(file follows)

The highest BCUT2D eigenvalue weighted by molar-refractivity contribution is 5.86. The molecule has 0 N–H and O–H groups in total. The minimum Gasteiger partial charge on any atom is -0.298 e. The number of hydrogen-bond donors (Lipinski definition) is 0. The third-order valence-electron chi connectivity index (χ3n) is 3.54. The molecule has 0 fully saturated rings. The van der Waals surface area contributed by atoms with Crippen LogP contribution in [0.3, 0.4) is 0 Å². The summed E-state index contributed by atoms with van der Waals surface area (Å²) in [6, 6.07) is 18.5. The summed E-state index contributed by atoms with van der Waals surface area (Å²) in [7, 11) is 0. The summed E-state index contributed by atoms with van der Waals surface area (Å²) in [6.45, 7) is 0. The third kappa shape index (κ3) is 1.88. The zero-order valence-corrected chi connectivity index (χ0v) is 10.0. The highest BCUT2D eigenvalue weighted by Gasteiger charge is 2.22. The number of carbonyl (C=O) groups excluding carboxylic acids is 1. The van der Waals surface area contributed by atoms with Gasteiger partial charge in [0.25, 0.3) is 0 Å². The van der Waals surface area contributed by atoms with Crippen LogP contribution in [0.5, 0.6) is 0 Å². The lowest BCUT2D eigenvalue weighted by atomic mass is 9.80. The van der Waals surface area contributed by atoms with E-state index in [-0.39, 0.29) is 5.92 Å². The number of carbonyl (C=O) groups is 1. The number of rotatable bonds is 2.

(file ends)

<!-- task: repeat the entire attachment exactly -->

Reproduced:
The highest BCUT2D eigenvalue weighted by molar-refractivity contribution is 5.86. The molecule has 0 N–H and O–H groups in total. The minimum Gasteiger partial charge on any atom is -0.298 e. The number of hydrogen-bond donors (Lipinski definition) is 0. The third-order valence-electron chi connectivity index (χ3n) is 3.54. The molecule has 0 fully saturated rings. The van der Waals surface area contributed by atoms with Crippen LogP contribution in [0.3, 0.4) is 0 Å². The summed E-state index contributed by atoms with van der Waals surface area (Å²) in [6, 6.07) is 18.5. The summed E-state index contributed by atoms with van der Waals surface area (Å²) in [7, 11) is 0. The summed E-state index contributed by atoms with van der Waals surface area (Å²) in [6.45, 7) is 0. The third kappa shape index (κ3) is 1.88. The zero-order valence-corrected chi connectivity index (χ0v) is 10.0. The highest BCUT2D eigenvalue weighted by Gasteiger charge is 2.22. The number of carbonyl (C=O) groups excluding carboxylic acids is 1. The van der Waals surface area contributed by atoms with Gasteiger partial charge in [0.25, 0.3) is 0 Å². The van der Waals surface area contributed by atoms with Crippen LogP contribution in [0.5, 0.6) is 0 Å². The lowest BCUT2D eigenvalue weighted by atomic mass is 9.80. The van der Waals surface area contributed by atoms with E-state index in [-0.39, 0.29) is 5.92 Å². The number of carbonyl (C=O) groups is 1. The number of rotatable bonds is 2.